Jump to Main Content
Novel MILP Decomposition Approach for Scheduling Product Distribution through a Pipeline Network
- Magatão, S. N.
B., Magatão, L., Neves-Jr, F., Arruda, L. V.
- Industrial & Engineering Chemistry Research 2015 v.54 no.18 pp. 5077-5095
- case studies, chemistry, engineering, ethanol, linear programming, models, oils, pipelines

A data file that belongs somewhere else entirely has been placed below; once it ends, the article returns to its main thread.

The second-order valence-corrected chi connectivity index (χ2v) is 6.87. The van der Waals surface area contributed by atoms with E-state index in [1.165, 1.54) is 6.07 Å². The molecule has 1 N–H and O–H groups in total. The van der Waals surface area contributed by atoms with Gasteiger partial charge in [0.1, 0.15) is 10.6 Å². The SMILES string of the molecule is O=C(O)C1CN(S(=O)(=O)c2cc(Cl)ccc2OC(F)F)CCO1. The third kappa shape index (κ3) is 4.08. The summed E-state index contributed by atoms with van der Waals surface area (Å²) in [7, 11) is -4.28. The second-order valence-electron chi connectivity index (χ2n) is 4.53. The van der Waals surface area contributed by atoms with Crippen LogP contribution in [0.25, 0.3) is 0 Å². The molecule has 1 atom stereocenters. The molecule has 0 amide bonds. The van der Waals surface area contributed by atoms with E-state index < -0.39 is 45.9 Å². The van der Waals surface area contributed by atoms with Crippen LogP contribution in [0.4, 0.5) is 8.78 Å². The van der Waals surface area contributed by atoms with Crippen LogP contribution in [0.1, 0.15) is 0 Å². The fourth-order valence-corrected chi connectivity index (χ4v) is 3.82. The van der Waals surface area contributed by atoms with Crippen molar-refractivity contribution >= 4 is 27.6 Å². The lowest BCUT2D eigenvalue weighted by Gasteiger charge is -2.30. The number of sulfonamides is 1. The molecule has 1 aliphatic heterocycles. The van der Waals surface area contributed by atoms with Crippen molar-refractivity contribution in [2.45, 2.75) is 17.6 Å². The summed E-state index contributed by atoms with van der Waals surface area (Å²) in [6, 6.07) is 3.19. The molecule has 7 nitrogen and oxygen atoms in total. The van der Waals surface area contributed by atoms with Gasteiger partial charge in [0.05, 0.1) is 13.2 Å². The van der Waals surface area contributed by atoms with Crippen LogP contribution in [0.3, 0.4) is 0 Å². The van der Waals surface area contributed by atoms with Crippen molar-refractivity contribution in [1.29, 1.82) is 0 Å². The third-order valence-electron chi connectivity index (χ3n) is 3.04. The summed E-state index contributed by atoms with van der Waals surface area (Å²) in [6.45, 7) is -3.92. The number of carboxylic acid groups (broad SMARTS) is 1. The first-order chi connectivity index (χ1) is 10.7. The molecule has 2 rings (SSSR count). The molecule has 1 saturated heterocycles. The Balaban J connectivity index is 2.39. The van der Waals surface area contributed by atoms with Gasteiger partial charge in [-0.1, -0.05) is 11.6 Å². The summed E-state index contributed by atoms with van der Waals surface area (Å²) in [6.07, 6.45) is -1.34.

- This work presents an approach for scheduling of operational activities in a large real-world pipeline network, where oil derivatives and ethanol are transported and distributed among refineries, terminals, depots, and final clients. The hierarchical decomposition approaches to solve the pipeline-scheduling problem presented by Boschetto et al. [Ind. Eng. Chem. Res. 2010, 49, 5661] and Magatão et al. [Ind. Eng. Chem. Res. 2012, 51, 4591], which are based on the integration of mixed integer linear programming (MILP) models and a set of heuristic modules, are merged and compounding blocks are also improved. Thus, a novel decomposition approach for scheduling product distribution through a pipeline network is proposed. In addition, this work presents a new MILP approach for the last hierarchical level: the timing block (timing model). This paper expands and improves the former MILP model, which was the timing block core. A series of operational constraints were considered within a continuous time representation in order to determine the exact time instants that products should be pumped into the pipelines and received in the operational areas during a scheduling horizon of, typically, 1 month. Within the new MILP timing model, turn shift constraints, local constraints, and surge tank constraints are improved; immediate pumping constraints are proposed. In addition, a decomposition approach for the new MILP model is also proposed within this article. This decomposition is based on a relax-and-fix heuristic implemented by a sequential run of two MILP models: MLC (Model with Local Constraints) and MST (Model with Seasonal costs and Turn shift constraints). The MILP decomposition goal is to reduce the computational load, if seasonal costs and turn shift constraints are active, without quality solution losses. The proposed approach is applied to the solution of real case studies of a pipeline network that includes 30 bidirectional multiproduct pipelines associated with 14 nodes (four refineries, two harbors, six depots, and two final clients). Computational results have been attained in a reasonable computational time (from seconds to a few minutes) for the addressed pipeline network.